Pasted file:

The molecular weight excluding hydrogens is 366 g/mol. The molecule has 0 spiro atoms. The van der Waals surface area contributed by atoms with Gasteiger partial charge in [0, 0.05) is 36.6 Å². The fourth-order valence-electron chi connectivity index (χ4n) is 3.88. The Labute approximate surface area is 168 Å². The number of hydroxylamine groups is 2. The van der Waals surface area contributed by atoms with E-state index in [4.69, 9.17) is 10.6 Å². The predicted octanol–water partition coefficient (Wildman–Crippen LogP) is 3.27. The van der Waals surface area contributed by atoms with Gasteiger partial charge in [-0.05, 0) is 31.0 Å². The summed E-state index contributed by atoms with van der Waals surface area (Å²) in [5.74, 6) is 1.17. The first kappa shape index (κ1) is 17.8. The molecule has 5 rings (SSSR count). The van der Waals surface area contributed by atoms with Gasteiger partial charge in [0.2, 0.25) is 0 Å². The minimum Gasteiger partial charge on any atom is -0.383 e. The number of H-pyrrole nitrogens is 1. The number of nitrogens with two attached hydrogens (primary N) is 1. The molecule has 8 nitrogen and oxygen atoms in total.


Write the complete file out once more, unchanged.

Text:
The molecular weight excluding hydrogens is 366 g/mol. The molecule has 0 spiro atoms. The van der Waals surface area contributed by atoms with Gasteiger partial charge in [0, 0.05) is 36.6 Å². The fourth-order valence-electron chi connectivity index (χ4n) is 3.88. The Labute approximate surface area is 168 Å². The number of hydroxylamine groups is 2. The van der Waals surface area contributed by atoms with E-state index in [4.69, 9.17) is 10.6 Å². The predicted octanol–water partition coefficient (Wildman–Crippen LogP) is 3.27. The van der Waals surface area contributed by atoms with Gasteiger partial charge in [-0.05, 0) is 31.0 Å². The summed E-state index contributed by atoms with van der Waals surface area (Å²) in [5.74, 6) is 1.17. The first kappa shape index (κ1) is 17.8. The molecule has 5 rings (SSSR count). The van der Waals surface area contributed by atoms with Gasteiger partial charge in [0.2, 0.25) is 0 Å². The minimum Gasteiger partial charge on any atom is -0.383 e. The number of H-pyrrole nitrogens is 1. The number of nitrogens with two attached hydrogens (primary N) is 1. The molecule has 8 nitrogen and oxygen atoms in total.